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Strange request from Svcs & Ctlr App for nonexistent IP

dmaceld asked
Medium Priority
Last Modified: 2013-11-16
Today ZoneAlarm popped up an alert that Services & Controller App wanted to accept connections from the private network address of Several times after it also wanted to accept a connection from I said no the first time so all subsequent have been blocked.

This is strange and worrisome because I only have three items on my private network, the router at, desktop at and a laptop at I'm connected to internet via DSL modem on the WAN port of the router. The modem is not visible on the network, and the laptop is not turned on. The router is serving as DHCP server, firewall, and NAT, and gateway.

Where can this nonexistent IP address be coming from? Has some outside intrusion made it's way past the router and presented itself as coming from & .175?

Here's the ZA log entries.

PE,2004/03/26,11:09:12 -6:00 GMT,Services and Controller app,,N/A
ACCESS,2004/03/26,11:13:28 -6:00 GMT,Services and Controller app was temporarily blocked from accepting a connection from the local zone (,N/A,N/A
ACCESS,2004/03/26,11:13:28 -6:00 GMT,Services and Controller app was temporarily blocked from accepting a connection from the local zone (,N/A,N/A
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To interpret the alert.....

It's saying that IP:  (remote port 13568 <-- not important) wants to access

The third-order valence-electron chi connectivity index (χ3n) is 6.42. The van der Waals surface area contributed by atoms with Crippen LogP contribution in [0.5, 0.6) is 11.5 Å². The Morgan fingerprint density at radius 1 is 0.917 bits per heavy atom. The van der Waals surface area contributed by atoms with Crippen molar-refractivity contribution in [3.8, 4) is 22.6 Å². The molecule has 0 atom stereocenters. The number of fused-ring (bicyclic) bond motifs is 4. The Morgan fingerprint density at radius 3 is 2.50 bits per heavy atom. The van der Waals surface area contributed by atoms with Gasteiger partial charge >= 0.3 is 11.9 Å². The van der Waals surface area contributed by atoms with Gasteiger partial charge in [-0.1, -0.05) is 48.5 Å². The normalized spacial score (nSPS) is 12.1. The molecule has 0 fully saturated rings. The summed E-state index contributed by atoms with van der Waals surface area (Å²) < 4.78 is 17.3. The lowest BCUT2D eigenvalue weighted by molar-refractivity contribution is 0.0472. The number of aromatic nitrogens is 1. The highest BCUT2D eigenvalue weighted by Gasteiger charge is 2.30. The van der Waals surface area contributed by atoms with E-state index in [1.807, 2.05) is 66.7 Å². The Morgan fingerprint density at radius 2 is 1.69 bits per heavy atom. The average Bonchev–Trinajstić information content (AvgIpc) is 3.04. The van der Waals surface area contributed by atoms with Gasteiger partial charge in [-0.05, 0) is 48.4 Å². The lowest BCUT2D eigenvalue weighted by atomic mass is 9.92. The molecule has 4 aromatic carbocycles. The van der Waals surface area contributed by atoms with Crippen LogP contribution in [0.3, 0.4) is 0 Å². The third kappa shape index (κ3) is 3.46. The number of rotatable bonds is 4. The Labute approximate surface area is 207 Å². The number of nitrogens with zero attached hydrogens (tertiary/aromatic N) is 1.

PORT 53 on your machine.

Port 53 is DNS.  Are you running a DNS server?  If not, and there's no reason any machine should be allowing other machines to look to your machine for DNS queries then you were ok to DENY access.

Not sure where that IP is coming from, spoofed maybe?  I kinda doubt it.  Are there any other devices in your configuration that may be "network aware" and is trying to contact a DNS servers.

If it continues, add the IP to your BLOCKED list in ZoneAlarm to prevent ANY access from that IP.


The ZA log says Svcs and Ctlr app wants to accept a connection from port 53 at two different IPs and .175. One attempt was from port 13568. The destination IP and port are blank in the log. If whatever it is was doing a DNS query to my machine the destination would be shown as Right?

See my other new comment about what is connected to the network.

Please confirm what your DNS settings are. Go to a command prompt and type ipconfig /all
Check to see if the rogue addresses are there (dns or wins or gateway - whatever)